Quality Workshop

Quality Workshop

One sure way to liven up a meeting is to ask attendees for a definition of quality. My experience has been that this is most entertaining particularly if you have both devops and testing in the room.

It turns out that many people feel very passionate about Quality. It also turns out that many have different ideas on what quality actually is. Who knew? Diversity of ideas are not bad but it can impact a teams understanding of quality. The consequence is that it could possibly hinder a team’s ability to delivery quality product.

To help people understand the challenges around quality and to try clarify what quality might be in their context, I developed the following quality workshop.

Purpose of Quality Workshop

a) to get a working definition of quality that most people are comfortable
b) to outline a manifestation of quality in terms of quality attributes
c) to identify ways in which we can these quality attributes can be acted on

Who should attend

Depends on what your trying to achieve, but if you’re a team delivering product, I would suggest your key stakeholders come along. That may mean product owner, developers, testers, Ops. If you can get your business there too that’s a big plus.

Tools for Quality Workshop

  • A set of Quality Attributes (I’ve known these also to be called Quality Characteristics, or CFR’s – Cross Functional Requirements) printed out and placed on a wall.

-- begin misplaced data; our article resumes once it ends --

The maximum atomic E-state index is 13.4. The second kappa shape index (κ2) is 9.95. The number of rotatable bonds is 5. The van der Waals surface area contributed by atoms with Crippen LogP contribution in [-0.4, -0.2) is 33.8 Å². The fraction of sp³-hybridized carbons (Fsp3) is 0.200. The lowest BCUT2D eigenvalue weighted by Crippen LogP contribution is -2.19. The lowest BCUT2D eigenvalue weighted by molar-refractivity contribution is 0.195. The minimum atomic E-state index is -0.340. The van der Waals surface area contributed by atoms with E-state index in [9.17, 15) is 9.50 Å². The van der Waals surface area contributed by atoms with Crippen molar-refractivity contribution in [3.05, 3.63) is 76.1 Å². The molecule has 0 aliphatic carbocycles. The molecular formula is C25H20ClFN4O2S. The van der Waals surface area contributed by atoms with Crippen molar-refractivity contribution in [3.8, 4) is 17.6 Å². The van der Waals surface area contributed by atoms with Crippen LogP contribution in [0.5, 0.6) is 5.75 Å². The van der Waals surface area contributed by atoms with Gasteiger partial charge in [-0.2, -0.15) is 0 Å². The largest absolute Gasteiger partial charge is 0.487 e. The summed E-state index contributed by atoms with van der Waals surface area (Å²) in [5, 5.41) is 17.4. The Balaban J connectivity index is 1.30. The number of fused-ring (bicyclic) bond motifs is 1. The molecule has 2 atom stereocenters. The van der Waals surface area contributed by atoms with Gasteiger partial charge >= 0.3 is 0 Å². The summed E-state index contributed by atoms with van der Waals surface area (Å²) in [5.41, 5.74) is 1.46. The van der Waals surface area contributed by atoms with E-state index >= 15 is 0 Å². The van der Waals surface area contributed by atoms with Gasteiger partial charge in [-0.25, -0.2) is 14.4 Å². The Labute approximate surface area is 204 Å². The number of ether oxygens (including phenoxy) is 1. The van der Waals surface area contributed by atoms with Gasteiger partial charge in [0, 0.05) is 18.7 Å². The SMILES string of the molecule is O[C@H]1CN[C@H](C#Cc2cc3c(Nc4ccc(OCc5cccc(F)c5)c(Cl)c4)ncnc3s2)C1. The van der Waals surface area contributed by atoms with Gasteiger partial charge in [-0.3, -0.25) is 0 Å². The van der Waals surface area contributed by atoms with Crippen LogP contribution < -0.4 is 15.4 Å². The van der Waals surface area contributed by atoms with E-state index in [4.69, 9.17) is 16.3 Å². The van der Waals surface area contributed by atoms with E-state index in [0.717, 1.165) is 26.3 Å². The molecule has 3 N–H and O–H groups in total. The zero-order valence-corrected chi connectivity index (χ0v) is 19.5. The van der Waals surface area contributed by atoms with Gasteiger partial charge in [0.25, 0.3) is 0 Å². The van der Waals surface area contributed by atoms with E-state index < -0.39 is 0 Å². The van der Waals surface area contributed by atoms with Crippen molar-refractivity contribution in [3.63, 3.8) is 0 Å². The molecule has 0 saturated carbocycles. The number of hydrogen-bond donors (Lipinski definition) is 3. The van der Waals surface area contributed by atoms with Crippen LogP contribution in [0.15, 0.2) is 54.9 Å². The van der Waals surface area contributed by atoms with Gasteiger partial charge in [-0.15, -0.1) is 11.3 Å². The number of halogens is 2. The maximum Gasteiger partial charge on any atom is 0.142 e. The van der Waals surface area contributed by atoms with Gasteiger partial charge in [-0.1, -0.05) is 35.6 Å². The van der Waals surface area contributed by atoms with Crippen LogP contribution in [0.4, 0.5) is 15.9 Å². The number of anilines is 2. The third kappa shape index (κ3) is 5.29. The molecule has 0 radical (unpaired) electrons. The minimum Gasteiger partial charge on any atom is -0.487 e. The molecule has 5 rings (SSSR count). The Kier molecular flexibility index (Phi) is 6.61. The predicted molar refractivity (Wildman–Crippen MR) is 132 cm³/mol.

• PostItNotes (of course!)
  • some pens.

Process for Quality Workshop

  1. Ask people to write down on a post-it note their understanding of quality
  2. Place the definitions on the wall and ask people to read them (or read them out)
  3. Note the diversity (if it exists, it typically does). Bring up the subjectivity of quality and how difficult it is to agree on and quantify.
  4. Ask what the implications of this might be throughout the delivery lifecycle (e.g Design, Development, Ops)
  5. You can dot vote to try and get some sort of agreement on a working definition of quality*.

* My working definition of quality is the Jerry Weinberg one “Quality is value to some person”.  If no-one puts this definition up on the board, I like to add it as it encourages a discussion on the subjectivity of quality. 

If you’ve got this far without some major outburst or spat, congratulations! Next step is to try and parse what quality might look like.

  1. Ask people to read the quality attributes on the wall
  2. Ask them to dot vote 3 what they consider to be the most important quality attributes
  3. Collect the top 3 quality attributes and put them on a whiteboard
  4. Ask the group to identify 3 tasks for each particular quality attribute and to write them on a post-it note.*
  5. Place the post it notes on the whiteboard along side the quality attribute
  6. Run through the post-it notes. Discuss the viability of these and how to make these tasks happen.
  7. Visualise and share this information to the broader organisation.

* I avoid using the word ‘testing’ as I want people to think about other factors that influence quality. Testing is important, but testing helps us evaluate quality.  Unless its acted upon, it doesn’t help us build quality. Sometimes I like to prime people by providing a couple of non testing examples such as Code Reviews,  Monitoring and Security by Design. 

I’ve found these sessions generate a lot of discussion and can become quite heated.

I wouldn’t run a quality workshop all the time, but its really useful iron out at perhaps an epic or feature level, what quality might be and how a team can work together to implement that vision.

(Learn more on this topic by attending my Quality Matters Workshop)